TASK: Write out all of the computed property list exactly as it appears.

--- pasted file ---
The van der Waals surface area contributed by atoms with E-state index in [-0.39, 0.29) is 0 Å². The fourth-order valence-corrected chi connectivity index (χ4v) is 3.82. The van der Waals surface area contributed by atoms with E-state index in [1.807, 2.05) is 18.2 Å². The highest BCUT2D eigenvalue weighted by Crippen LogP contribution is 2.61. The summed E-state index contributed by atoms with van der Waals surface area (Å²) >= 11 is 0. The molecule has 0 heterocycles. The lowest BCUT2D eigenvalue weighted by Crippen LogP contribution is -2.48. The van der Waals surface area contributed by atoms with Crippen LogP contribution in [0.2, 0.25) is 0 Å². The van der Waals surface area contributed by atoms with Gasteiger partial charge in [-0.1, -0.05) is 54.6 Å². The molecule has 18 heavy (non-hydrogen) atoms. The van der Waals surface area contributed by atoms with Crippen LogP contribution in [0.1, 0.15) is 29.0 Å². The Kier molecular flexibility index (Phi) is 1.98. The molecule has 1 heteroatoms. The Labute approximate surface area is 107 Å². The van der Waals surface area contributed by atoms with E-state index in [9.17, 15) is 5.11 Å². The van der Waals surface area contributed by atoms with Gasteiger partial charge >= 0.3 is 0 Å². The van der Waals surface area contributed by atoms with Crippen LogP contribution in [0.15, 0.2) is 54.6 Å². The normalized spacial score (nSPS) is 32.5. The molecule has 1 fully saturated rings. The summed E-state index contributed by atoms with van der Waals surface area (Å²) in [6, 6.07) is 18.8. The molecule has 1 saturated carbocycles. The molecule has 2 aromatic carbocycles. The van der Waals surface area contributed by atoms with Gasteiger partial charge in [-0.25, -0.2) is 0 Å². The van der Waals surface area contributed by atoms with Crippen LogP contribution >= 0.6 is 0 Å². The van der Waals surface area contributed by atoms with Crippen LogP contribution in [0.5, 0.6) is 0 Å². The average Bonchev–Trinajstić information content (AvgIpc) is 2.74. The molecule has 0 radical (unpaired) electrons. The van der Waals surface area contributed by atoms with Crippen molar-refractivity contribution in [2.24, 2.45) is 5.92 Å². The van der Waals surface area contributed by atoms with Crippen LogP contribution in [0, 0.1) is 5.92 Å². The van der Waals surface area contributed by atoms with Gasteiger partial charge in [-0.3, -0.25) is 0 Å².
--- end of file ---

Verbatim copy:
The van der Waals surface area contributed by atoms with E-state index in [-0.39, 0.29) is 0 Å². The fourth-order valence-corrected chi connectivity index (χ4v) is 3.82. The van der Waals surface area contributed by atoms with E-state index in [1.807, 2.05) is 18.2 Å². The highest BCUT2D eigenvalue weighted by Crippen LogP contribution is 2.61. The summed E-state index contributed by atoms with van der Waals surface area (Å²) >= 11 is 0. The molecule has 0 heterocycles. The lowest BCUT2D eigenvalue weighted by Crippen LogP contribution is -2.48. The van der Waals surface area contributed by atoms with Crippen LogP contribution in [0.2, 0.25) is 0 Å². The van der Waals surface area contributed by atoms with Gasteiger partial charge in [-0.1, -0.05) is 54.6 Å². The molecule has 18 heavy (non-hydrogen) atoms. The van der Waals surface area contributed by atoms with Crippen LogP contribution in [0.1, 0.15) is 29.0 Å². The Kier molecular flexibility index (Phi) is 1.98. The molecule has 1 heteroatoms. The Labute approximate surface area is 107 Å². The van der Waals surface area contributed by atoms with E-state index in [9.17, 15) is 5.11 Å². The van der Waals surface area contributed by atoms with Gasteiger partial charge >= 0.3 is 0 Å². The van der Waals surface area contributed by atoms with Crippen LogP contribution in [0.15, 0.2) is 54.6 Å². The normalized spacial score (nSPS) is 32.5. The molecule has 1 fully saturated rings. The summed E-state index contributed by atoms with van der Waals surface area (Å²) in [6, 6.07) is 18.8. The molecule has 1 saturated carbocycles. The molecule has 2 aromatic carbocycles. The van der Waals surface area contributed by atoms with Gasteiger partial charge in [-0.25, -0.2) is 0 Å². The van der Waals surface area contributed by atoms with Crippen LogP contribution >= 0.6 is 0 Å². The van der Waals surface area contributed by atoms with Crippen LogP contribution in [0.5, 0.6) is 0 Å². The average Bonchev–Trinajstić information content (AvgIpc) is 2.74. The molecule has 0 radical (unpaired) electrons. The van der Waals surface area contributed by atoms with Crippen molar-refractivity contribution in [2.24, 2.45) is 5.92 Å². The van der Waals surface area contributed by atoms with Crippen LogP contribution in [0, 0.1) is 5.92 Å². The van der Waals surface area contributed by atoms with Gasteiger partial charge in [-0.3, -0.25) is 0 Å².